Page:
(CNN)A brain-eating amoeba took the life a teenager who went on a church trip in Charlotte, North Carolina, health officials said Wednesday.
The 18-year-old Ohio woman died of primary amebic mengioencephalitis on Sunday, a rare but fatal brain infection caused by the amoeba Naegleria fowleri, said Mitzi Kline, director of communication for Franklin County Public Health. The Centers for Disease Control and Prevention confirmed the presence of the amoeba in cerebral spinal fluid.
The amoeba is commonly found in warm freshwater and soil, according to the CDC. It also grows in pipes but not salt water such as oceans.
The teen's "only known underwater exposure was believed to be when riding in a raft with several others that overturned at the U.S. National Whitewater Center in Charlotte," the North Carolina Department of Health and Human Services said.
Symptoms, which include headache, fever, nausea and vomiting, usually begin about five days after infection but can occur within one to nine days. The illness often causes death within five days of when symptoms begin.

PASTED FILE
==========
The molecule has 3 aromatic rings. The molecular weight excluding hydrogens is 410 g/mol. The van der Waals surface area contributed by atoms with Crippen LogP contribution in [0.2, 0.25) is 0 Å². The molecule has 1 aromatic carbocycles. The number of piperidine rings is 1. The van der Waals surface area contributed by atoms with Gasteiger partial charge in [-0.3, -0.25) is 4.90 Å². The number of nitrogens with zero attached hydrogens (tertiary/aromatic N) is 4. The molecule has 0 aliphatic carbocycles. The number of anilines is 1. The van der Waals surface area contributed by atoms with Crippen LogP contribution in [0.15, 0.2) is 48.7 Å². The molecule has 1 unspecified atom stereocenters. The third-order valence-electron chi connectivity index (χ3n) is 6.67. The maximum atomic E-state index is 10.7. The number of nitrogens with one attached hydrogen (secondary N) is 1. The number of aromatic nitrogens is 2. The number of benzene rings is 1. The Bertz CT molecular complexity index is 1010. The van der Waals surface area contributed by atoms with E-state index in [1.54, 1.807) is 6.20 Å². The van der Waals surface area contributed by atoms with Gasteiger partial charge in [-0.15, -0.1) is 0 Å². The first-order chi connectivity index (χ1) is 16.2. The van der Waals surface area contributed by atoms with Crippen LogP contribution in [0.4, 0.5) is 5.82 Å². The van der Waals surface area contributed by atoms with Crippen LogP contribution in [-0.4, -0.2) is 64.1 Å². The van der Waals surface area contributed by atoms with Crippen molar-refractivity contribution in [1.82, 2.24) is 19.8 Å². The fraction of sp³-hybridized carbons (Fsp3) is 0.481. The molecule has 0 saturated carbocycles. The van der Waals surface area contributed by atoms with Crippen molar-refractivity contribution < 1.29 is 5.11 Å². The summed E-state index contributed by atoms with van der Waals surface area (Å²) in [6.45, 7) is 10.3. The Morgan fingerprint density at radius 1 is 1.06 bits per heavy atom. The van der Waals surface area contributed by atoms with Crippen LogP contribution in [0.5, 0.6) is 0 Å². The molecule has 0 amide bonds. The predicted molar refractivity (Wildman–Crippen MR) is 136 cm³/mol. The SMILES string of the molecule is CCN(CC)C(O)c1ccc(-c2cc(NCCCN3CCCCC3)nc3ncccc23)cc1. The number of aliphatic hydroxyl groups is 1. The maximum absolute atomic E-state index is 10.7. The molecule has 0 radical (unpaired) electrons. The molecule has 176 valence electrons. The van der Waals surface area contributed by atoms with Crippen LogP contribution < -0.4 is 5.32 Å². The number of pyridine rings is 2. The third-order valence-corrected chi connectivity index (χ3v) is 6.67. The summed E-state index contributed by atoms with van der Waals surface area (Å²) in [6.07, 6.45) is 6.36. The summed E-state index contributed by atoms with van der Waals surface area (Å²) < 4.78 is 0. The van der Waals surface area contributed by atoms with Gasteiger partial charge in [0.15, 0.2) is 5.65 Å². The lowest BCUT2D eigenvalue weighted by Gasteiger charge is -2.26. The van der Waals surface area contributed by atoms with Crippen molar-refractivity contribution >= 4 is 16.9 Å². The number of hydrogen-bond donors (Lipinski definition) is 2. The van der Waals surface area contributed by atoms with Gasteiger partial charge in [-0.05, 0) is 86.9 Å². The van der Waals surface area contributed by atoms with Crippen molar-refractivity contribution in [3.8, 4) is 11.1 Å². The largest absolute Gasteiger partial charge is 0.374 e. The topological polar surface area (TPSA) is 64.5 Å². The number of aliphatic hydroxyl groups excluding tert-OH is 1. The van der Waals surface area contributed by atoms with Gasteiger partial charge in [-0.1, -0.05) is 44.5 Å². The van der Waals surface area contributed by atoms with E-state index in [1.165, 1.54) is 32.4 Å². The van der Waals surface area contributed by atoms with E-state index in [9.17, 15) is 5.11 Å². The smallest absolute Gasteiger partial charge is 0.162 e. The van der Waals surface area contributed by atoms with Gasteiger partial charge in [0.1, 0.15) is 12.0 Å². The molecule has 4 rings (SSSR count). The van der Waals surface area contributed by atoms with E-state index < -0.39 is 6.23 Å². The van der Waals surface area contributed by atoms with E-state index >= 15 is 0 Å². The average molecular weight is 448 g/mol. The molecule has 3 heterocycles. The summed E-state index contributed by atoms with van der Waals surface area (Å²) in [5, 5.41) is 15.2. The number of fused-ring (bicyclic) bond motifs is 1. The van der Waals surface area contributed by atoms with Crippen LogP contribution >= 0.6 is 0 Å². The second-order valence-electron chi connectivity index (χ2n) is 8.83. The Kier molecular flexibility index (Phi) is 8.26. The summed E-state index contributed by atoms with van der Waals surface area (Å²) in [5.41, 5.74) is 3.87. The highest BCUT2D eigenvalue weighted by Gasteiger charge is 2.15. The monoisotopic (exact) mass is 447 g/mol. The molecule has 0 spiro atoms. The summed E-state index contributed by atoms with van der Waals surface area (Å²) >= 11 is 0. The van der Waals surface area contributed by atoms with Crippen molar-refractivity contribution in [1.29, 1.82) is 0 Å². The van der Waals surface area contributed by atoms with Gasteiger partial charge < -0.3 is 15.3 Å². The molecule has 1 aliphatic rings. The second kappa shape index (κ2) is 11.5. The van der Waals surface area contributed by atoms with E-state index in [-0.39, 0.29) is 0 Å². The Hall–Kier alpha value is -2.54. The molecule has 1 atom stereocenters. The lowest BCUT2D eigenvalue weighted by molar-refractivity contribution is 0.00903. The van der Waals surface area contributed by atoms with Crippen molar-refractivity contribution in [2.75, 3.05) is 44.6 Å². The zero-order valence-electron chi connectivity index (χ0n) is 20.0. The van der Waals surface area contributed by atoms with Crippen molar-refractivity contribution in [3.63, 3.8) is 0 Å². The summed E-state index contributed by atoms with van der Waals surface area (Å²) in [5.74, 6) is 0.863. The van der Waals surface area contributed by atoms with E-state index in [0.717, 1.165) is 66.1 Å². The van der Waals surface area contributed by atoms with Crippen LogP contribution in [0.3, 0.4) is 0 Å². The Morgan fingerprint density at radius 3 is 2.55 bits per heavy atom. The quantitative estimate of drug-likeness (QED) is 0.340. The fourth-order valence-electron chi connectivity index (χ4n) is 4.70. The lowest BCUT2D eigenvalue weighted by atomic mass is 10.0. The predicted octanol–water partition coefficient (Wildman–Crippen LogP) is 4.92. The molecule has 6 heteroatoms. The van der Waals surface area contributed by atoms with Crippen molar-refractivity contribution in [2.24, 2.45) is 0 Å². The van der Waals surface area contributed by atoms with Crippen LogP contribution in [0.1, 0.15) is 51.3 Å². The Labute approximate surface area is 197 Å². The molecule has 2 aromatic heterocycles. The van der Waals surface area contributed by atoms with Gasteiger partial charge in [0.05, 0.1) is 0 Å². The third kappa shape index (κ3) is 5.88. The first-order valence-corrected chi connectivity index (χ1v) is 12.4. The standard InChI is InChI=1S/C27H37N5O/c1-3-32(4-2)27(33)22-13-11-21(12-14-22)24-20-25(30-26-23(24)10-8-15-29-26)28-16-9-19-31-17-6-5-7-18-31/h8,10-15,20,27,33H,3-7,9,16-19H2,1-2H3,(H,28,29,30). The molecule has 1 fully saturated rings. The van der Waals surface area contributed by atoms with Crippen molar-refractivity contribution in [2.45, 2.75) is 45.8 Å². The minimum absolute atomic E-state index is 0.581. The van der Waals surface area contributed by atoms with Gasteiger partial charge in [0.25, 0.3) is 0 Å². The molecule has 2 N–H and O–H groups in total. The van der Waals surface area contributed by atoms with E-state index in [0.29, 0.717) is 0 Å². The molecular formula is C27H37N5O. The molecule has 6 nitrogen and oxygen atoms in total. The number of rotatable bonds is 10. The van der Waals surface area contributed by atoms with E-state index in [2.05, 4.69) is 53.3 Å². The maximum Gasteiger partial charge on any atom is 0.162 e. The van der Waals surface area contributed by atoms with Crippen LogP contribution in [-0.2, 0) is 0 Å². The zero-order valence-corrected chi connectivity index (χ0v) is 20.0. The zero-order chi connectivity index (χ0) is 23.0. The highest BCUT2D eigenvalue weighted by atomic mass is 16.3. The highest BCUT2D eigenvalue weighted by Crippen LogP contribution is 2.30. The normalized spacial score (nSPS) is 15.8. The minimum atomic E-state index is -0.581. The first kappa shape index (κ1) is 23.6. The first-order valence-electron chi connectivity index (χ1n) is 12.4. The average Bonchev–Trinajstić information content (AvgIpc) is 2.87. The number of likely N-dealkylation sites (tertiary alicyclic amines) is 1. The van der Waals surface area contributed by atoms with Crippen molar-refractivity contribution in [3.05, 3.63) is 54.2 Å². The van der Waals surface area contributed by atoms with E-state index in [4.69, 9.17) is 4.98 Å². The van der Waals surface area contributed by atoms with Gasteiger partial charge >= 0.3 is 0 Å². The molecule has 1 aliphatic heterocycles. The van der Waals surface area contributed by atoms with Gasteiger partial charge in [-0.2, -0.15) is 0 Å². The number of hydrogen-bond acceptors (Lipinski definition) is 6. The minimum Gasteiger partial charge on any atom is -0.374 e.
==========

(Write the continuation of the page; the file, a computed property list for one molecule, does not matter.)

Kline noted that Naegleria fowleri infections are rare. The CDC reported 37 infections in the 10 years from 2006 to 2015. But the fatality rate of the infection is as high as 97%. "Only 3 out of the 138 known infected individuals in the United States from 1962 to 2015 have survive," the CDC said.
How to prevent Naegleria flowleri infections
To limit the risk of infection, North Carolina health officials recommended the following precautions:
- Limit the amount of water going up your nose. Hold your nose shut, use nose clips or keep your head above water when taking part in warm freshwater-related activities.
- Avoid water-related activities in warm freshwater during periods of high water temperature and low water levels.
- Avoid digging in, or stirring up, the sediment while taking part in water-related activities in shallow, warm freshwater areas.